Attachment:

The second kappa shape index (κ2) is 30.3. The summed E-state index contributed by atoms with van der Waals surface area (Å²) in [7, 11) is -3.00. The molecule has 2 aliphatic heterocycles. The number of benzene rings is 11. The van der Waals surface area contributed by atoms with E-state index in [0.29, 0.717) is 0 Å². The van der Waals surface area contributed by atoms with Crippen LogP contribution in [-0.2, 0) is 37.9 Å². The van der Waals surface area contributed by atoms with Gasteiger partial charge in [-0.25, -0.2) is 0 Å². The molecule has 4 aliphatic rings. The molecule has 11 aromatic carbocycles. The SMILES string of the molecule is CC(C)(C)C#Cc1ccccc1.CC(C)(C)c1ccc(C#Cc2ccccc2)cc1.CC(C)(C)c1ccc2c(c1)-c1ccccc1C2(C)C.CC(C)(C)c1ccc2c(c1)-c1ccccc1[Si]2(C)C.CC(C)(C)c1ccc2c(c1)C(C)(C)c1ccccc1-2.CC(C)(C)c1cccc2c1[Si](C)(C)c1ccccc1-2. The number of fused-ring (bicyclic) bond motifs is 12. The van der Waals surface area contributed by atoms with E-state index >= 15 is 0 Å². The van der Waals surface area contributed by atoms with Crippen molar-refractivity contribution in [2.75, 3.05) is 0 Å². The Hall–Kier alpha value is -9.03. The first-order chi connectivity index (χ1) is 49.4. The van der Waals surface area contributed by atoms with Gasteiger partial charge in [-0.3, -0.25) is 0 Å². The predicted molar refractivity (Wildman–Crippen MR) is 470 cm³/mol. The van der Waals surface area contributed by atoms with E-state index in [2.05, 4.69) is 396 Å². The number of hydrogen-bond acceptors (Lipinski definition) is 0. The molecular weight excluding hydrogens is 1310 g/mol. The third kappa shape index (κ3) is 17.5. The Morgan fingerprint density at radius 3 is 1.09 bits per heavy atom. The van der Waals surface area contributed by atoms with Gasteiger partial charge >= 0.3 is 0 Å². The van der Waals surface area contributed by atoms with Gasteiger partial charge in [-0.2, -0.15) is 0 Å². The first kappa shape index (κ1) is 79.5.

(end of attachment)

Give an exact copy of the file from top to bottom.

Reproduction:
The second kappa shape index (κ2) is 30.3. The summed E-state index contributed by atoms with van der Waals surface area (Å²) in [7, 11) is -3.00. The molecule has 2 aliphatic heterocycles. The number of benzene rings is 11. The van der Waals surface area contributed by atoms with E-state index in [0.29, 0.717) is 0 Å². The van der Waals surface area contributed by atoms with Crippen LogP contribution in [-0.2, 0) is 37.9 Å². The van der Waals surface area contributed by atoms with Gasteiger partial charge in [-0.25, -0.2) is 0 Å². The molecule has 4 aliphatic rings. The molecule has 11 aromatic carbocycles. The SMILES string of the molecule is CC(C)(C)C#Cc1ccccc1.CC(C)(C)c1ccc(C#Cc2ccccc2)cc1.CC(C)(C)c1ccc2c(c1)-c1ccccc1C2(C)C.CC(C)(C)c1ccc2c(c1)-c1ccccc1[Si]2(C)C.CC(C)(C)c1ccc2c(c1)C(C)(C)c1ccccc1-2.CC(C)(C)c1cccc2c1[Si](C)(C)c1ccccc1-2. The number of fused-ring (bicyclic) bond motifs is 12. The van der Waals surface area contributed by atoms with E-state index >= 15 is 0 Å². The van der Waals surface area contributed by atoms with Crippen molar-refractivity contribution in [2.75, 3.05) is 0 Å². The Hall–Kier alpha value is -9.03. The first-order chi connectivity index (χ1) is 49.4. The van der Waals surface area contributed by atoms with Gasteiger partial charge in [-0.3, -0.25) is 0 Å². The predicted molar refractivity (Wildman–Crippen MR) is 470 cm³/mol. The van der Waals surface area contributed by atoms with E-state index in [2.05, 4.69) is 396 Å². The number of hydrogen-bond acceptors (Lipinski definition) is 0. The molecular weight excluding hydrogens is 1310 g/mol. The third kappa shape index (κ3) is 17.5. The Morgan fingerprint density at radius 3 is 1.09 bits per heavy atom. The van der Waals surface area contributed by atoms with Gasteiger partial charge >= 0.3 is 0 Å². The van der Waals surface area contributed by atoms with Gasteiger partial charge in [-0.2, -0.15) is 0 Å². The first kappa shape index (κ1) is 79.5.